Seymour Cassel

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23rd Annual Night Of 100 Stars Black Tie Dinner Viewing Gala At The Beverly Hills Hotel

Seymour Cassel - 23rd Annual Night Of 100 Stars Black Tie Dinner Viewing Gala at the Beverly Hills Hotel - Los Angeles, California, United States - Sunday 24th February 2013

Seymour Cassel

22nd Annual Night Of 100 Stars Oscar Viewing Gala Held At The Beverly Hills Hotel

Seymour Cassel Sunday 26th February 2012 22nd Annual Night Of 100 Stars Oscar Viewing Gala held at The Beverly Hills Hotel

Seymour Cassel

LA Premiere Of Sony Pictures Classics' A Dangerous Method - Arrivals

Seymour Cassel Wednesday 19th October 2011 LA Premiere Of Sony Pictures Classics' A Dangerous Method - Arrivals Beverly Hills, California

Seymour Cassel
Seymour Cassel
Seymour Cassel
Seymour Cassel

Dennis Hopper Is Honored With The 2,403rd Star On The Hollywood Walk Of Fame

Seymour Cassel Friday 26th March 2010 Dennis Hopper is honored with the 2,403rd Star on the Hollywood Walk of Fame Los Angeles, California

Seymour Cassel
Seymour Cassel

Indecent Proposal Review


Grim
There are great erotic film experiences and wrenching emotional film experiences. Indecent Proposal tries awkwardly to be both and ends up as neither. Perhaps, with a premise so salaciously bent on hidden desires, the filmmakers thought a maudlin tale of deep love would be the perfect counterbalance. Instead, the film is an uneasy mixture of overwrought soap opera and softcore eroticism. The soap opera outweighs the eroticism and drowns the movie, but even the awkwardly placed sex scenes are so heavy-handed they can't keep things afloat. Here is a movie simultaneously preoccupied with getting viewers hot and bothered and manipulating them into ambivalent emotional turmoil. The combination is not very arousing.

The zesty, scandalous plot device at the center of the film and the sole reason the movie became a fairly big hit in 1993 can be summed up in one line: "Suppose... I were to offer you one million dollars for one night with your wife." And yes, that surface exposition is intriguing in its glossy, high-concept way. But in truth, the appeal of that tantalizing conundrum gets lost in a muddle of a screenplay that really is not about that spicy million-dollar offer, but rather a tepid, long-winded story of a relationship tested by temptation. In theory, the material could work. In practice, Indecent Proposal is a bland, melodramatic sit.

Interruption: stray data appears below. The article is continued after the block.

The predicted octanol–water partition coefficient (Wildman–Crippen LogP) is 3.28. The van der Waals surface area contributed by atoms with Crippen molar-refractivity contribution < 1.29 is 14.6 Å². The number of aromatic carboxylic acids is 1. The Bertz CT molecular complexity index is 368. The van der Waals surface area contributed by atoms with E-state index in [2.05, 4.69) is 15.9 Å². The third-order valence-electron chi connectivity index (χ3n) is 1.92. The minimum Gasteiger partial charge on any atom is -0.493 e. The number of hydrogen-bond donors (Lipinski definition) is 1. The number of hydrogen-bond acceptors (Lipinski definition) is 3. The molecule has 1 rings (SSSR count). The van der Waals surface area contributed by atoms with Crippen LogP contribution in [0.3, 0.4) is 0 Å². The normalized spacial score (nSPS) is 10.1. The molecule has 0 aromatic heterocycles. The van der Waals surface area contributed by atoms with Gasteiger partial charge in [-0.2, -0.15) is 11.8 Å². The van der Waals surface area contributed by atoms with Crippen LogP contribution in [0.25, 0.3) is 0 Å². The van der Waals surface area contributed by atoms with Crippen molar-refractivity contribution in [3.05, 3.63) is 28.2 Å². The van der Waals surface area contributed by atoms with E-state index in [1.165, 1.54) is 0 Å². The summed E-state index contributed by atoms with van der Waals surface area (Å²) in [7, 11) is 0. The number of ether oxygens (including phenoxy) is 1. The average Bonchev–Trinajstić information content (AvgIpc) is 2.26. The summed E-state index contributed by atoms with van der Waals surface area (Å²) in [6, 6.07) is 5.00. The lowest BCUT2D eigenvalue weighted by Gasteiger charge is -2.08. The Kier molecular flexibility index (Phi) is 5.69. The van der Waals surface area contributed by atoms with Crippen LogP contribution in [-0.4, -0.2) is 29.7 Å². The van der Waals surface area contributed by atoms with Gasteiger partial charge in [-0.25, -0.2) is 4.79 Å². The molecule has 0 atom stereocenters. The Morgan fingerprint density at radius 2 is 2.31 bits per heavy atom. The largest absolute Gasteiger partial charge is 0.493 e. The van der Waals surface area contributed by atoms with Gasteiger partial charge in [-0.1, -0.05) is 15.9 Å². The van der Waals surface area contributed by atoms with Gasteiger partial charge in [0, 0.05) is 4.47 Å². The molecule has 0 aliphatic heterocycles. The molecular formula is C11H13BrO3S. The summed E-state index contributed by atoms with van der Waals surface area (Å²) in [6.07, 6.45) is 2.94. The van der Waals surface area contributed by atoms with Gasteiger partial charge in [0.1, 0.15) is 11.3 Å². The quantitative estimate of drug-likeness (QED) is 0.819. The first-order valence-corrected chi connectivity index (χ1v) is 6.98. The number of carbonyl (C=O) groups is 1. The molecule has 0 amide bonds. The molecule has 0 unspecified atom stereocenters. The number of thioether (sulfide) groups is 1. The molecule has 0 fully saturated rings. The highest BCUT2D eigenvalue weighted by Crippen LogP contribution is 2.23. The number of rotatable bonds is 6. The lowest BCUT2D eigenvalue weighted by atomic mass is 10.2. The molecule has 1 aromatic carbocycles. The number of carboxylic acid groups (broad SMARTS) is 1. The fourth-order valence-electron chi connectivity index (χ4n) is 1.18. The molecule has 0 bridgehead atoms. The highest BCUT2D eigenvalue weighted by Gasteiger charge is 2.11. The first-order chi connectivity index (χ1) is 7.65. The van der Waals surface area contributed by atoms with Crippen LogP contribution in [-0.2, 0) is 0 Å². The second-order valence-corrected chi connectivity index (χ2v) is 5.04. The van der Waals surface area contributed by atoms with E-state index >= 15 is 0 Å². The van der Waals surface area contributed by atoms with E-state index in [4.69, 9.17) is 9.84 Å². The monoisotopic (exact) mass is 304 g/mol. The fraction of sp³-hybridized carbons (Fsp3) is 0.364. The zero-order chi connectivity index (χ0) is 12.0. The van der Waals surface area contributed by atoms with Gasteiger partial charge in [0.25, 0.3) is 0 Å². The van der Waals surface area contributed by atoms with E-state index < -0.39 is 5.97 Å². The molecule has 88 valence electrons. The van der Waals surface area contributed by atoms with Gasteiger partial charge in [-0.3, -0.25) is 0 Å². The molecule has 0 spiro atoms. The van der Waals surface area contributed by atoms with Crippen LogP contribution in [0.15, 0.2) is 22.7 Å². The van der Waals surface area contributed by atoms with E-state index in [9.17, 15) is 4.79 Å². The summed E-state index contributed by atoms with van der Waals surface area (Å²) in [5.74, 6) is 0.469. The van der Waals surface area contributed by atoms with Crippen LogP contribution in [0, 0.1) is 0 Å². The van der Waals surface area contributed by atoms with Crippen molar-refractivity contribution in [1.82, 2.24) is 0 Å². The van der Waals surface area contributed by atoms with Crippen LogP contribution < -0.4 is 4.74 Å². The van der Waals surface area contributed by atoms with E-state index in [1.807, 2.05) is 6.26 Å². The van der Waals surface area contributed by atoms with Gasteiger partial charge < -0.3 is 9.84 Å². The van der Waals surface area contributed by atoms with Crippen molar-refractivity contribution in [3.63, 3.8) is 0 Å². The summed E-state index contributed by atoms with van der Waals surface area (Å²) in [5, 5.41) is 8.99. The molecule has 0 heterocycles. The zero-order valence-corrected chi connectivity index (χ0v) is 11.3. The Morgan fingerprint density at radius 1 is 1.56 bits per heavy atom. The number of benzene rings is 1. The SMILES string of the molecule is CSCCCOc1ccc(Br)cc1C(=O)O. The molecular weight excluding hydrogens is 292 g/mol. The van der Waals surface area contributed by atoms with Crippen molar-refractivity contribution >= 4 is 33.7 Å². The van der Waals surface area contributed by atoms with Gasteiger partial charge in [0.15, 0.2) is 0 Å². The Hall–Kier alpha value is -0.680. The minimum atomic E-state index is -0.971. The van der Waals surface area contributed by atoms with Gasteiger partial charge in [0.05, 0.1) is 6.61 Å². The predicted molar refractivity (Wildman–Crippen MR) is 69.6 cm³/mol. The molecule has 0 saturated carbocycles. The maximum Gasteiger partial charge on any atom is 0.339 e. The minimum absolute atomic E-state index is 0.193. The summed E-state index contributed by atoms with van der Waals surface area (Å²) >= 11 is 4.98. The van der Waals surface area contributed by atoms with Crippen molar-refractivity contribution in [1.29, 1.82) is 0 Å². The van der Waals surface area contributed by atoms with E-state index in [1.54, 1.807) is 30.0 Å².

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The BAFTA/LA Awards Season Tea Party Held At The Beverly Hills Hotel - Arrivals

Julia Verdin, Seymour Cassel and Jacqueline Bisset - Julia Verdin, Seymour Cassel and Jacqueline Bisset Beverly Hills, California - The BAFTA/LA Awards Season Tea Party held at the Beverly Hills Hotel - Arrivals Saturday 10th January 2009

Julia Verdin, Seymour Cassel and Jacqueline Bisset
Julia Verdin
Julia Verdin and Tim Daly
Julia Verdin
Julia Verdin and Tim Daly

The Wendell Baker Story Review


Grim
Oh, the world is one sweet nectarine to the boys in the frat pack. While Owen Wilson, Vince Vaughn, and Will Ferrell owned the summer with Wedding Crashers, Owen Wilson was filming You, Me and Dupree with Kate Hudson and Matt Dillon (hit!) and Vince Vaughn was filming The Break-Up with Jennifer Aniston (again: hit!). While all this was happening, the group's indelible straight man, Luke Wilson, was busy peddling around his writing/co-directing/acting venture, The Wendell Baker Story. Even though 3 members of the frat pack make appearances in the film, there's something not quite "fratty" about The Wendell Baker Story.